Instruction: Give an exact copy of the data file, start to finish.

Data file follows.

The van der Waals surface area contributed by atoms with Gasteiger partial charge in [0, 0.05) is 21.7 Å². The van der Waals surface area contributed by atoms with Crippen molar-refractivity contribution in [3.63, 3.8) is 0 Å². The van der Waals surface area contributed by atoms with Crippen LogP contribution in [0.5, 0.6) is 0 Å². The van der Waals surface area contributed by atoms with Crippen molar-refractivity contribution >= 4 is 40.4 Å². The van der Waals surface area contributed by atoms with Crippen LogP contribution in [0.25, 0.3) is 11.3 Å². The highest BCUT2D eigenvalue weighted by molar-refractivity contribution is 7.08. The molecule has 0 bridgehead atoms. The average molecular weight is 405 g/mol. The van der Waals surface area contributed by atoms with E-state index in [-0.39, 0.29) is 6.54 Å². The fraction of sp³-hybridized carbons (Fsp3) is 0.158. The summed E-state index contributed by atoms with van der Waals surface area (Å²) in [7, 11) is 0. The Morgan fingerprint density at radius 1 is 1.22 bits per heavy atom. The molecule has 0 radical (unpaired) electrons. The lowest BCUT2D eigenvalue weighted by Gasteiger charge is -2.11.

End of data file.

The van der Waals surface area contributed by atoms with Gasteiger partial charge in [0, 0.05) is 21.7 Å². The van der Waals surface area contributed by atoms with Crippen molar-refractivity contribution in [3.63, 3.8) is 0 Å². The van der Waals surface area contributed by atoms with Crippen LogP contribution in [0.5, 0.6) is 0 Å². The van der Waals surface area contributed by atoms with Crippen molar-refractivity contribution >= 4 is 40.4 Å². The van der Waals surface area contributed by atoms with Crippen LogP contribution in [0.25, 0.3) is 11.3 Å². The highest BCUT2D eigenvalue weighted by molar-refractivity contribution is 7.08. The molecule has 0 bridgehead atoms. The average molecular weight is 405 g/mol. The van der Waals surface area contributed by atoms with E-state index in [-0.39, 0.29) is 6.54 Å². The fraction of sp³-hybridized carbons (Fsp3) is 0.158. The summed E-state index contributed by atoms with van der Waals surface area (Å²) in [7, 11) is 0. The Morgan fingerprint density at radius 1 is 1.22 bits per heavy atom. The molecule has 0 radical (unpaired) electrons. The lowest BCUT2D eigenvalue weighted by Gasteiger charge is -2.11.